At 291km, Milan-San Remo is by far the longest one day race on the WorldTour calendar, but is often divided into two distinct parts.
Unlike the Tour of Flanders or Paris-Roubaix, there’s very little opportunity to really attack on the flowing roads of the opening 250km of the race, with riders only really getting ready for action ahead of the climbs of the Cipressa (with around 25km to go) and the Poggio (with around 10km to go), where the race is really decided.
The difficulty is being able to match the power of attackers on the Poggio after such a long distance as puncheurs and climbers attempt to drop the sprinters.
After 2019’s edition on Saturday, which was won by Julian Alaphilippe (Deceuninck-Quick-Step) in a sprint from a small group that went clear on the final climb, Strava files of the pros allow us to see just what it took to stay in the mix right at the end of the race.
Michał Kwiatkowski (Team Sky) was the first rider to follow Julian Alaphilippe’s stinging attack on the Poggio (3.62km at four per cent) after his Quick-Step team had set the pace up the early slopes.
The Pole hit an astonishing 58kmh max speed on the flatter section of the climb towards the top, but despite averaging 37.3kmh all the way up he wasn’t able to take the KOM.
That accolade went to World champion Alejandro Valverde (Movistar), who rode the climb at 37.7kmh, averaging 413w throughout. The Spaniard put in a 30-second effort of 754w (max 911w) for around 30 seconds to follow the front group, which also contained Oliver Naesen (Ag2r La Mondiale).
Naesen, a much bigger rider than the likes of Valverde and Kwiatkowski, had to put out significantly more power to keep up with the lighter riders, averaging 501w on the Poggio.
In the same circa 30-second effort as Valverde, the former Belgian champion hit a maximum wattage of 1,199w with an average of 892w.
The group of seven that escaped on the Poggio were then particularly cagey on the descent with no-one willing to attack downhill.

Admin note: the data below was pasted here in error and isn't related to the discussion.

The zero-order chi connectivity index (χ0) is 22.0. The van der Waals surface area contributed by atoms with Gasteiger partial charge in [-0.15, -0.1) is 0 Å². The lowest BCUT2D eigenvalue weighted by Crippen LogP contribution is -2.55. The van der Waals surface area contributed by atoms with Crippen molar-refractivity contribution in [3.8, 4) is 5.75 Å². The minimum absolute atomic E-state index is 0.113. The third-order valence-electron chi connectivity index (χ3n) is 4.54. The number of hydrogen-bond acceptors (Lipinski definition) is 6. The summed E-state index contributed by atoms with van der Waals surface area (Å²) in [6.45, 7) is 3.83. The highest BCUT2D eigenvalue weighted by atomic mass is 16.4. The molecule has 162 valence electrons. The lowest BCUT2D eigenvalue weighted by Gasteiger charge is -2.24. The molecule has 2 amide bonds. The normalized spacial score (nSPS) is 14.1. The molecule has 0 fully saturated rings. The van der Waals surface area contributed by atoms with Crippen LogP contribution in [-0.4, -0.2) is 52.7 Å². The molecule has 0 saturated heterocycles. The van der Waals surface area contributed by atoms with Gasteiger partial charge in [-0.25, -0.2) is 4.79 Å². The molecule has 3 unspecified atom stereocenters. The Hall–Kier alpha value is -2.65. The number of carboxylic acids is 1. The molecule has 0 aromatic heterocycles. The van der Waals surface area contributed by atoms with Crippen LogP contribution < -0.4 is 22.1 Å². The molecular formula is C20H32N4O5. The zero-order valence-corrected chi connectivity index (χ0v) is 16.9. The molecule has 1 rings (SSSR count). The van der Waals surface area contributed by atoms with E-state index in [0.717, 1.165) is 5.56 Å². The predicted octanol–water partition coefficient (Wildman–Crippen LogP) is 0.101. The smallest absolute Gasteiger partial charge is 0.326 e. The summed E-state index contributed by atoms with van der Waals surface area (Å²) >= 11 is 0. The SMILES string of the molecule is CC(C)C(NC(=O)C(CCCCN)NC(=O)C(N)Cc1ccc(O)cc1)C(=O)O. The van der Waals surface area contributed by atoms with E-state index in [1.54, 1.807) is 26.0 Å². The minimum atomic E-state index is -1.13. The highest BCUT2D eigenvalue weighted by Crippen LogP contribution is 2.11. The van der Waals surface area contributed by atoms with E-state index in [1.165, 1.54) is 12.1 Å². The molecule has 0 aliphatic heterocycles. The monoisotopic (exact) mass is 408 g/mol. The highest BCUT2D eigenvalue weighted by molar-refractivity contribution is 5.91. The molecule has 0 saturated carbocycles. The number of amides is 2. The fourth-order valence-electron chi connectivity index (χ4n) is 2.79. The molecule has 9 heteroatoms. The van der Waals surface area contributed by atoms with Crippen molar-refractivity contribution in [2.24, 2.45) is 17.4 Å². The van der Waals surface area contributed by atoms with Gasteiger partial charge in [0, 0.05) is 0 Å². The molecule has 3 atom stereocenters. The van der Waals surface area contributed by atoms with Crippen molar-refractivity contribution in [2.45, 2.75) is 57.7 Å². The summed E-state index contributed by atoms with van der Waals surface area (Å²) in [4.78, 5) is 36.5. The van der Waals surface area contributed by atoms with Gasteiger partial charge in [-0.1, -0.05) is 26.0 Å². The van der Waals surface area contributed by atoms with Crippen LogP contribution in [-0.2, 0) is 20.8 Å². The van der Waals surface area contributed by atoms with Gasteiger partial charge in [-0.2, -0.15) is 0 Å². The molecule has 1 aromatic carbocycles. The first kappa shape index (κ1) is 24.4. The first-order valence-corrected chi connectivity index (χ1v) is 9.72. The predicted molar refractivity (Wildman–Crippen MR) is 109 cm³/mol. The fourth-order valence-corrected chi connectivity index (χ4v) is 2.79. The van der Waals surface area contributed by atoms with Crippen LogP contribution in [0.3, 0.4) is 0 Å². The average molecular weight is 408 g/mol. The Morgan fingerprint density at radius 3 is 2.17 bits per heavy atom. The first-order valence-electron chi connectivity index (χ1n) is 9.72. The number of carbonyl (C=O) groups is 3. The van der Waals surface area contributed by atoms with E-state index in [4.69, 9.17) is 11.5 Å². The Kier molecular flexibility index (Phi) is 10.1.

While they still averaged around 49kmh throughout the descent, it was chasing riders like defending champion Vincenzo Nibali (Bahrain-Merida) who had to push on to make the catch before the final few kilometres.
The Italian, well known for his descending skills, hit an astonishing 88.9kmh (compared to 70kmh for Valverde) on the technical descent, averaging 56.8kmh as he bridged across to the leaders.
It was then down to a sprint amongst the front group on the Via Roma, with Alaphilippe ultimately coming out on top.
Naesen was able to take second place though just behind, with his Strava file showing he hit a top speed of 58.3kmh with a max power of 1,289w.
His 18 second sprint was slower than third place Kwiatkowski’s though, who, after starting further back, averaged around 60kmh in a 17 second sprint to just pip Peter Sagan (Bora-Hansgrohe) to the podium.
It was Frenchman Clement Venturini (Ag2r La Mondiale) who was the fastest this year for the final sprint though to finish 24th, with the same time as some big name sprinters in Alexander Kristoff and Fernando Gaviria (both UAE Team Emirates) and Arnaud Démare (Groupama-FDJ). Each of them hit 64.6kmh in a 16 seconds sprint for the line.